We know that any expression we create using elementary functions and algebraic operations plus composition is continuous on its domain, and we can recognize whether a lies in this domain simply by trying to substitute a into this expression. From this we get the following rule.

Basic rule for evaluating limits at proper points.
Assume that a function f is defined by some expression on some reduced neighborhood of a real number a. If we substitute a into this expression and it makes sense, then the outcome is the limit of f at a.

Appropriate rules are true also for one-sided limits. There f needs to be defined by a suitable expression on some one-sided reduced neighborhood of a.

Note one trivial case: When we substitute any a into a constant, we get this constant. We also saw in the example above how we can use this rule even if a function is not given by one formula, but by different formulas on each side of a. We then pass to one-sided limits and compare outcomes. This comes handy especially when we work with split functions.

This rule is very useful; however, it would be too easy. In most examples something goes wrong. What can go wrong? If f is not defined by some nice formula on a (one-sided) reduced neighborhood of a, then (unless f is some weird function) the function is not defined on a reduced neighborhood of a and the limit does not make sense. Thus the only interesting case is when f is defined by some expression on a reduced neighborhood of a, but a itself causes trouble when we substitute it into this expression. In other words, a is exactly at the boundary of the domain of this expression.

This situation can be also extended to cases when a is improper, we can consider an expression that is defined on a neighborhood of infinity and we ask for a limit at infinity, similarly for negative infinity. What can we do then?

Some cases are simple. For all elementary functions we know what happens at the endpoints of the intervals of their domains. For instance, we know that the limit of ln(x) at a = 0 from the right is −∞. We can write it for short as ln(0+) = −∞. Similarly we can write e−∞ = 0, or tan((π/2)-) = ∞. For a concise list, see limit algebra.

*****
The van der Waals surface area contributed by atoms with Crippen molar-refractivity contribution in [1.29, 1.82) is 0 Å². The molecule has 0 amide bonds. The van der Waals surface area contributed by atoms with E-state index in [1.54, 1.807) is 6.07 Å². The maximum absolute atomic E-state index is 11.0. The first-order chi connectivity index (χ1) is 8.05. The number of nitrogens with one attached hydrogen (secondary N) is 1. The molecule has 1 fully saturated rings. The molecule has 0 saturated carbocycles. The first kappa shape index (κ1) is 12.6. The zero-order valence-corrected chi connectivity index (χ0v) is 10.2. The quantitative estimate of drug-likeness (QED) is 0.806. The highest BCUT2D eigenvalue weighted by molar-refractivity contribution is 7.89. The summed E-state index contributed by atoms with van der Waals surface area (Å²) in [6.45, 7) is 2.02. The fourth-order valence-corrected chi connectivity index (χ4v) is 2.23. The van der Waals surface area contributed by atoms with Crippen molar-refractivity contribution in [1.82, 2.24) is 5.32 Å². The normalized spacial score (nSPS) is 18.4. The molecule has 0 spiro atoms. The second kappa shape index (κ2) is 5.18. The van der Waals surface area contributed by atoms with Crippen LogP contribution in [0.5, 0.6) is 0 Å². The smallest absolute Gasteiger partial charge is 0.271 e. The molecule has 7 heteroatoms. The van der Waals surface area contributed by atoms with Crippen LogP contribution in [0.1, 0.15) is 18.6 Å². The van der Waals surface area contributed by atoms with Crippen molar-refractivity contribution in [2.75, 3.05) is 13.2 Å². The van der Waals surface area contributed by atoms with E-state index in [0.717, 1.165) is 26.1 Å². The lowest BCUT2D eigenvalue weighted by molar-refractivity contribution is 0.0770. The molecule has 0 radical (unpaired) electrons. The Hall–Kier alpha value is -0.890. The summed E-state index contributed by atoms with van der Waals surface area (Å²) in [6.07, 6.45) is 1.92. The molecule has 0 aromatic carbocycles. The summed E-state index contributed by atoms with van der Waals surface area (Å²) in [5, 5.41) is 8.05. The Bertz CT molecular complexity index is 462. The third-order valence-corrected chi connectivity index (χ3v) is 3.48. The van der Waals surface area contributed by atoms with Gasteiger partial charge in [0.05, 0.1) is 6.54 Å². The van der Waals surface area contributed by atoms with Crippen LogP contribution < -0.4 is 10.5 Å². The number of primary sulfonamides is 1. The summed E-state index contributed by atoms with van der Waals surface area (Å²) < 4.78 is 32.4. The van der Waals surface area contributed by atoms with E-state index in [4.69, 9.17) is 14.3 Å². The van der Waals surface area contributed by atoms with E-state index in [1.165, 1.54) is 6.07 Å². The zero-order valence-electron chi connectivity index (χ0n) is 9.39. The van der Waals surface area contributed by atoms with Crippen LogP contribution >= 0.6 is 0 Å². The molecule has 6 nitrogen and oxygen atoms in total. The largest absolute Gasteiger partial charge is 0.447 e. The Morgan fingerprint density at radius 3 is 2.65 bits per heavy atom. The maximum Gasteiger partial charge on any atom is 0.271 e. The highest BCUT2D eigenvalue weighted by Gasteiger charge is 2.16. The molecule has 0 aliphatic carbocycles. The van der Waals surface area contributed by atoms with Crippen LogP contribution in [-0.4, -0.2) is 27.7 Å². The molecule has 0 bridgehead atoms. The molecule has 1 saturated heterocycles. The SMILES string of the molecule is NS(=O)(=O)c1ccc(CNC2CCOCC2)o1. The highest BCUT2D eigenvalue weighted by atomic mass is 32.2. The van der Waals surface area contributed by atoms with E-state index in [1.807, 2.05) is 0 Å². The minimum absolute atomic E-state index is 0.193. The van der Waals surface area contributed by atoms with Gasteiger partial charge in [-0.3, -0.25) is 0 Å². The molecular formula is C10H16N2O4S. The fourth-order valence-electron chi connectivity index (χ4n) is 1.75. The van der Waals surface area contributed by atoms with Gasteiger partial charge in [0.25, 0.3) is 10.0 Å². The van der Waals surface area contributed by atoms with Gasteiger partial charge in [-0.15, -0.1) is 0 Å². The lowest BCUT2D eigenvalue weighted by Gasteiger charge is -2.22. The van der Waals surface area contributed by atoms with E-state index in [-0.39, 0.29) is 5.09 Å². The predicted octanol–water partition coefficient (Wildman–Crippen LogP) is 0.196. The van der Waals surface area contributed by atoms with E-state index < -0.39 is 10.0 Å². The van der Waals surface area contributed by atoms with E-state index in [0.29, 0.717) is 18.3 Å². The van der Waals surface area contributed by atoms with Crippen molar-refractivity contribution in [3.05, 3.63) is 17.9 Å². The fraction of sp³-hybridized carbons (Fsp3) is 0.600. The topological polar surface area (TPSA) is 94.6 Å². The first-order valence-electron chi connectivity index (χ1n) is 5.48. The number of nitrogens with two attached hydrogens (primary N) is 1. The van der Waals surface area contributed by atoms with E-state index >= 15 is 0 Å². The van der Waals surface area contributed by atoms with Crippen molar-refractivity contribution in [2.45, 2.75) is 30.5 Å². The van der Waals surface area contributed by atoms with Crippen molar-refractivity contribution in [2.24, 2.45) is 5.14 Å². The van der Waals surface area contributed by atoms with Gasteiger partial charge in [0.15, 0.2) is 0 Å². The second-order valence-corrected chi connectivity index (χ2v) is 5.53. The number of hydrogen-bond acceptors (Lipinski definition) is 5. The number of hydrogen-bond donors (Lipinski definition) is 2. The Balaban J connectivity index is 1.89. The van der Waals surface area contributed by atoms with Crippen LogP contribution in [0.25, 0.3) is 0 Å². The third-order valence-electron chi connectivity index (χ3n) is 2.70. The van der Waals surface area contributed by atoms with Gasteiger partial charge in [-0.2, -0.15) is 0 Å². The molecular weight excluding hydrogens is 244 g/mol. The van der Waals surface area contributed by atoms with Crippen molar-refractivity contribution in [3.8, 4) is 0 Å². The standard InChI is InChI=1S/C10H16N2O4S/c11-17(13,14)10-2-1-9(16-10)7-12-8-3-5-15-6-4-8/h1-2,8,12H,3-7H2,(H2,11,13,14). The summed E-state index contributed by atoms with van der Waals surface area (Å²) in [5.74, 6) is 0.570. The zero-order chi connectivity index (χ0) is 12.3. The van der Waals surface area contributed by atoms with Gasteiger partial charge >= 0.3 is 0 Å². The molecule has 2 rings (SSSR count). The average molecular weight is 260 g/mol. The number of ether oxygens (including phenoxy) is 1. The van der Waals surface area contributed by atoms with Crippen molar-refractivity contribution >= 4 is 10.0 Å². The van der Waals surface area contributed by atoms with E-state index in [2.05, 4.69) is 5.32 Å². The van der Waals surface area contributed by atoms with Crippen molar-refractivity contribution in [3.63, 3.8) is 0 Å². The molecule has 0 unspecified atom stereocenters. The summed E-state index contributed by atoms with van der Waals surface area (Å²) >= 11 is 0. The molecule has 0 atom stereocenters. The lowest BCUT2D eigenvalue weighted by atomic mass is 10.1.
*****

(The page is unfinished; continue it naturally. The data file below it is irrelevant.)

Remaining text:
It gets more interesting when we start putting such functions together. We need to know how to put information about limits of simple terms together.

## Limits and Operations

Theorem (limit and algebraic operations).
Let a be a real number, ∞, or −∞. Let f,g be functions defined on some reduced neighborhood of a. Assume that f has limit A at a and g has limit B at a. Then the following is true:
(i) For any real number c, the function (cf ) has limit cA at a if it makes sense.
(ii) The function f + g) has limit A + B at a if it makes sense.
(iii) The function f − g) has limit A − B at a if it makes sense.
(iv) The function fg) has limit AB at a if it makes sense.
(v) The function f /g) has limit A/B at a if it makes sense.
(vi) The function f g has limit AB at a if it makes sense.

Now what is that remark about making sense? If A and B are real numbers, that is, if the two given limits are convergent, then the operations (i) through (iv) always make sense. However, the ratio A/B only makes sense if B is not zero. And this is exactly what is meant. What we really have here is an extension of the usual algebra. Before, when we wrote "3 + 2 = 5", we meant that three apples added to two apples give five apples. But now it can also mean that "a sequence converging to 3 when added to another sequence that happens to converge to 2 will yield a sequence that converges to 5". This is the "limit algebra" and unlike the usual algebra, this one also features infinities.